Stink Cages and Ghost Droppings: The Curious Tale of the White Basket Fungus
Discover the enigmatic white basket fungus, its otherworldly appearance, intriguing propagation methods, and the cultural significance it holds in New Zealand's Māori tradition.
July 19, 2020
Ileodictyon cibarium, a saprobic fungus, finds its nourishment in the art of breaking down dead organic matter. Known colloquially as the white basket fungus or stink cage, these striking organisms emerge, either solitary or in clusters, amidst woody debris, manicured lawns, gardens, and tilled earth.
The unmistakable form of the white basket fungus calls to mind a miniature, hollowed-out soccer ball, its white, lattice-like branches woven together in a pentagonal pattern that seems too precise, too otherworldly, to be the work of nature.
These interlaced branches are coated in a malodorous slime layer, or gleba, which plays a key role in the fungus's propagation.
Like tumbleweeds dancing in the wind, the white basket fungus relies on air currents to disperse its spores, the wind rolling the basket across the landscape, while the pungent olive-brown slime inside the net attracts flies to aid in the distribution of its spores.
My initial encounter with Ileodictyon cibarium took place in the enchanting Abel Tasman National Park, but since that first discovery, I've found these captivating fungi cropping up throughout my travels in New Zealand.
There's a peculiar phenomenon that occurs when you first spot a new species: suddenly, it seems they appear everywhere.
And yet, the white basket fungus is no ordinary organism; its peculiar and otherworldly appearance commands attention, drawing the eye like a magnet.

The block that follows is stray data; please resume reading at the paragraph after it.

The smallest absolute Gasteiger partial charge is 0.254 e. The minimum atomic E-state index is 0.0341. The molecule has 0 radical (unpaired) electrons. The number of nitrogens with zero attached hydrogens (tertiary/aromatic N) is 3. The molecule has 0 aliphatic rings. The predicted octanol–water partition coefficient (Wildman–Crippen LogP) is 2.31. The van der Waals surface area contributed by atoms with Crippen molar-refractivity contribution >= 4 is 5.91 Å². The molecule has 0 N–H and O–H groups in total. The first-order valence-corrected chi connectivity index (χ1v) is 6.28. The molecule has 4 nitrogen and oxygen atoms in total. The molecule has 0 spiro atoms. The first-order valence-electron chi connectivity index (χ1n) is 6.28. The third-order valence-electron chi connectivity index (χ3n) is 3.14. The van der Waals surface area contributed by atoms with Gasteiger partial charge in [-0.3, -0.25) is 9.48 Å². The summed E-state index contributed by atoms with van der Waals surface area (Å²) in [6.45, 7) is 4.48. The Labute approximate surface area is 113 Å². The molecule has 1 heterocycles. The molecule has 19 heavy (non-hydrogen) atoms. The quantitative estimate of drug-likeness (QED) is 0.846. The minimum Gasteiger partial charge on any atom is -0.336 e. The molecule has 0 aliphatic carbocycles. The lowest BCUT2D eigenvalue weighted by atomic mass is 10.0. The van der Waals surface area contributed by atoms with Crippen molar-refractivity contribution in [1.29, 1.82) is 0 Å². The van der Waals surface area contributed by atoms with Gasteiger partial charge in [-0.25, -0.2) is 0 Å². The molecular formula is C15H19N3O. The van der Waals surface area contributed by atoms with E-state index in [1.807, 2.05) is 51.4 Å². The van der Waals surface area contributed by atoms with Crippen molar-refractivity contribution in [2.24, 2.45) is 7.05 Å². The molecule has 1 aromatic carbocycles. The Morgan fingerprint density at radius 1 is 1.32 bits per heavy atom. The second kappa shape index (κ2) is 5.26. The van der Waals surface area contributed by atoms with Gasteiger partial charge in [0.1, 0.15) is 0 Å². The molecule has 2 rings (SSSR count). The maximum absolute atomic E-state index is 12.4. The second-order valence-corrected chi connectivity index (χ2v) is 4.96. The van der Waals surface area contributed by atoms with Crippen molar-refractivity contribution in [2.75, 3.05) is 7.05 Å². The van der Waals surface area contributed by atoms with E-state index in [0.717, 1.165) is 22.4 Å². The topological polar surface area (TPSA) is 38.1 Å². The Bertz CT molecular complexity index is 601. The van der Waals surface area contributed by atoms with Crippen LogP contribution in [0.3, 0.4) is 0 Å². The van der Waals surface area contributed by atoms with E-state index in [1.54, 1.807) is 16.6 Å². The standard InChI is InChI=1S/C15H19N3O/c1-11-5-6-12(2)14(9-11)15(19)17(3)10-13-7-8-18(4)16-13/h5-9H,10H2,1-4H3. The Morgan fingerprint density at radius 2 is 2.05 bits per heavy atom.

Native to Australia, New Zealand, and South Africa, with sightings in Chile, and introductions to Africa and England, the white basket fungus might be more aptly referred to as a "stink cage," given its unusual form.
In New Zealand, the Māori people recognized this fungus with over 35 different names, each reflecting some aspect of its enigmatic nature.
Names like tūtaewhatitiri, for instance, allude to its sudden appearance following thunderstorms, while whareatua, or "house of the devil," speaks to the net-like structure of the fungus.
Typically emerging after rain, the white basket fungus, known as tutae kehua or "ghost droppings" in Māori, certainly appears to be the ephemeral leavings of otherworldly beings.
The Māori people even utilized the unopened, egg-shaped fruiting bodies of the fungus as a food source, roasting them in the ashes of a fire or cooking them in a hāngī.
If you're fortunate enough to discover a white basket fungus in prime condition, you can try a unique experiment: hold your nose, carefully insert a round balloon into the basket, and inflate it. Secure the balloon, allowing the basket to dry against its surface, and then pop and remove the balloon. What remains is a fascinating, delicate display of this alien-like fungus.
Thanks for reading Myconeer! Subscribe for free to receive new posts and support my work.